WININET: move to Windows sockets

Hans Leidekker hans at
Mon Apr 5 09:39:02 CDT 2004

On Monday 05 April 2004 05:21, Dimitrie O. Paun wrote:

> > Use #ifdef stuff so that when building on WINE, it uses unix sockets.
> We have to be smart about this, having #ifdefs all over the file
> is not acceptable. But from the look of the patch that was just
> posted, it certainly looks like we can achieve this without too
> much pain. But yes, I'm also curious how much of a hit we're taking.

Here are some timings for a loop of 100 synchronous HTTP GETs from
localhost on a 777 bytes file:

Unix sockets

real  0m4.099s | real  0m4.137s | real  0m4.092s | real  0m4.104s
user  0m0.480s | user  0m0.503s | user  0m0.514s | user  0m0.533s
sys   0m0.312s | sys   0m0.283s | sys   0m0.280s | sys   0m0.303s

Windows sockets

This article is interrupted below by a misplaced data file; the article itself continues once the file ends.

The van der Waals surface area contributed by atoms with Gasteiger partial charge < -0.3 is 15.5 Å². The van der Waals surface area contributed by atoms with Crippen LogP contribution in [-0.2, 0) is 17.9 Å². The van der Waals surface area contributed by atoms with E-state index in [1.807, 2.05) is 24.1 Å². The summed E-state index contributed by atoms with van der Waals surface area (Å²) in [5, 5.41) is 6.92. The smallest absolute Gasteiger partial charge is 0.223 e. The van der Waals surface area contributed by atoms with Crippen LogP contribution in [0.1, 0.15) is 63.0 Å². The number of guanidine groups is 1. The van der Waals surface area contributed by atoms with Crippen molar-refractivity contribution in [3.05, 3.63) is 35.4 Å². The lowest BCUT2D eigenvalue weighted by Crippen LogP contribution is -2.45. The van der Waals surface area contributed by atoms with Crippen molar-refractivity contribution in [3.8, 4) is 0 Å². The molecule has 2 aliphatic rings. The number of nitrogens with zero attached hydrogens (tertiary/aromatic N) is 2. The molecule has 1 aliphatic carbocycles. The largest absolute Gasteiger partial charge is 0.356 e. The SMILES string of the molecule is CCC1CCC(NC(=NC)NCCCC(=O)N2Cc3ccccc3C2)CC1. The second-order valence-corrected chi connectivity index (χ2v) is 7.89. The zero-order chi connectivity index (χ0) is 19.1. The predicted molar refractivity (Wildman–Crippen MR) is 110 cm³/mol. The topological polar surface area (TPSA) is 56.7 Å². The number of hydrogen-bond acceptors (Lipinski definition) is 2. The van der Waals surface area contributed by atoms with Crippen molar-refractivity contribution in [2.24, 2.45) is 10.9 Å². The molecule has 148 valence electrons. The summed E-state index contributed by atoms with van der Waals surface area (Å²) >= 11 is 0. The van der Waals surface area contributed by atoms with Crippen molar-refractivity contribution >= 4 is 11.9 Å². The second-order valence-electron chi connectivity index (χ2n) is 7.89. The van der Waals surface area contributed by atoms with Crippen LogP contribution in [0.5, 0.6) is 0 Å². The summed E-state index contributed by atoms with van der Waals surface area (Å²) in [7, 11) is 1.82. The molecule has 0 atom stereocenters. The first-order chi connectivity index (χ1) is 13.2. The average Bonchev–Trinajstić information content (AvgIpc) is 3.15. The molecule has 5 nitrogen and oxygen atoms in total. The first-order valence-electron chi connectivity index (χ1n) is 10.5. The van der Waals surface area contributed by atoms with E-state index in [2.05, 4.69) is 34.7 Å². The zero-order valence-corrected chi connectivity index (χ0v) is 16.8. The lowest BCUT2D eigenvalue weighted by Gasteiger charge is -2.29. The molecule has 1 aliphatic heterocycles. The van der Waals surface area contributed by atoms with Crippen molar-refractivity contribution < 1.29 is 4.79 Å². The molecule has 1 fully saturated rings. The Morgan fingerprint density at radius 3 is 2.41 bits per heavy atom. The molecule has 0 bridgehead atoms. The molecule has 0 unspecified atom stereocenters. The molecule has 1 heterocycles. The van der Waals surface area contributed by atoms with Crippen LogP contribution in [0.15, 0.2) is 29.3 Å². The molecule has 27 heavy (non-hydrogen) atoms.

real  0m4.172s | real  0m4.255s | real  0m4.219s | real  0m4.867s
user  0m0.888s | user  0m0.858s | user  0m0.807s | user  0m0.936s
sys   0m0.910s | sys   0m0.820s | sys   0m0.839s | sys   0m0.988s

So yes, there is a performance hit. Especially the 'user' and 'sys'
measurements are respectively nearly 2 and 3 times higher than with
Unix sockets.

So, is this a problem? Depends on what's important to you, but I'd
argue that it's more important for Wine to open up wininet (and
consequently winsock) to more users and developers. That may eventually
attract more developers to fix bugs or even the performance issues
with our implementation.

I would also argue that performance in a typical scenario is probably
not bounded by wininet's implementation but by the user's bandwidth or,
for example, by his browser's rendering speed.

By the way, 100 *asynchronous* HTTP GETs in a tight loop will reliably
crash Wine, both with Unix sockets and Windows sockets.


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